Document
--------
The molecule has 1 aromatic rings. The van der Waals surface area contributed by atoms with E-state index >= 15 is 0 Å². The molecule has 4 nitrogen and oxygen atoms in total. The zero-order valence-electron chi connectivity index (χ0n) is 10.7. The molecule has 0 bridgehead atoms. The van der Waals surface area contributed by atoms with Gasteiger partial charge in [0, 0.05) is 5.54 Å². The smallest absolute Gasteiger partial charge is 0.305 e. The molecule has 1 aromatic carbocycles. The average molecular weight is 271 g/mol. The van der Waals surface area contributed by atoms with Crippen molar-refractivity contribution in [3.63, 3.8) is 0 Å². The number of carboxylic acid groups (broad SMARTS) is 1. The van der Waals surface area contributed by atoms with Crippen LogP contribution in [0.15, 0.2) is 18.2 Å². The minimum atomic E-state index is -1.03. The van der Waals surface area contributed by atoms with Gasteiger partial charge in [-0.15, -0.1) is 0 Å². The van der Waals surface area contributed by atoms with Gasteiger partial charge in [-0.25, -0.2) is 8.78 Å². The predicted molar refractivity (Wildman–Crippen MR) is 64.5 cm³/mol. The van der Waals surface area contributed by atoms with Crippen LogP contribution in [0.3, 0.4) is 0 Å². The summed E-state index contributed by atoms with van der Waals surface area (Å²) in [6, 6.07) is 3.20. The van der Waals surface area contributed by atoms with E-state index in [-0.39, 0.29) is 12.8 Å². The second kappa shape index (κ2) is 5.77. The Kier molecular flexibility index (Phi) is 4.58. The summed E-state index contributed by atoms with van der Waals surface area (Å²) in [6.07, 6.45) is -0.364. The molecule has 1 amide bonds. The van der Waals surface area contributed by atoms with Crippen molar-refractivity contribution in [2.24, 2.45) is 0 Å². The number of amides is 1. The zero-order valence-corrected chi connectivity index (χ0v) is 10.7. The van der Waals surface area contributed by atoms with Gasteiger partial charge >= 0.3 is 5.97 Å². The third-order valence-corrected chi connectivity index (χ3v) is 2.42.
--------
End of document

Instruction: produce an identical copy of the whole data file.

The molecule has 1 aromatic rings. The van der Waals surface area contributed by atoms with E-state index >= 15 is 0 Å². The molecule has 4 nitrogen and oxygen atoms in total. The zero-order valence-electron chi connectivity index (χ0n) is 10.7. The molecule has 0 bridgehead atoms. The van der Waals surface area contributed by atoms with Gasteiger partial charge in [0, 0.05) is 5.54 Å². The smallest absolute Gasteiger partial charge is 0.305 e. The molecule has 1 aromatic carbocycles. The average molecular weight is 271 g/mol. The van der Waals surface area contributed by atoms with Crippen molar-refractivity contribution in [3.63, 3.8) is 0 Å². The number of carboxylic acid groups (broad SMARTS) is 1. The van der Waals surface area contributed by atoms with Crippen LogP contribution in [0.15, 0.2) is 18.2 Å². The minimum atomic E-state index is -1.03. The van der Waals surface area contributed by atoms with Gasteiger partial charge in [-0.15, -0.1) is 0 Å². The van der Waals surface area contributed by atoms with Gasteiger partial charge in [-0.25, -0.2) is 8.78 Å². The predicted molar refractivity (Wildman–Crippen MR) is 64.5 cm³/mol. The van der Waals surface area contributed by atoms with Crippen LogP contribution in [0.3, 0.4) is 0 Å². The summed E-state index contributed by atoms with van der Waals surface area (Å²) in [6, 6.07) is 3.20. The van der Waals surface area contributed by atoms with E-state index in [-0.39, 0.29) is 12.8 Å². The second kappa shape index (κ2) is 5.77. The Kier molecular flexibility index (Phi) is 4.58. The summed E-state index contributed by atoms with van der Waals surface area (Å²) in [6.07, 6.45) is -0.364. The molecule has 1 amide bonds. The van der Waals surface area contributed by atoms with Crippen molar-refractivity contribution in [2.24, 2.45) is 0 Å². The number of amides is 1. The zero-order valence-corrected chi connectivity index (χ0v) is 10.7. The van der Waals surface area contributed by atoms with Gasteiger partial charge >= 0.3 is 5.97 Å². The third-order valence-corrected chi connectivity index (χ3v) is 2.42.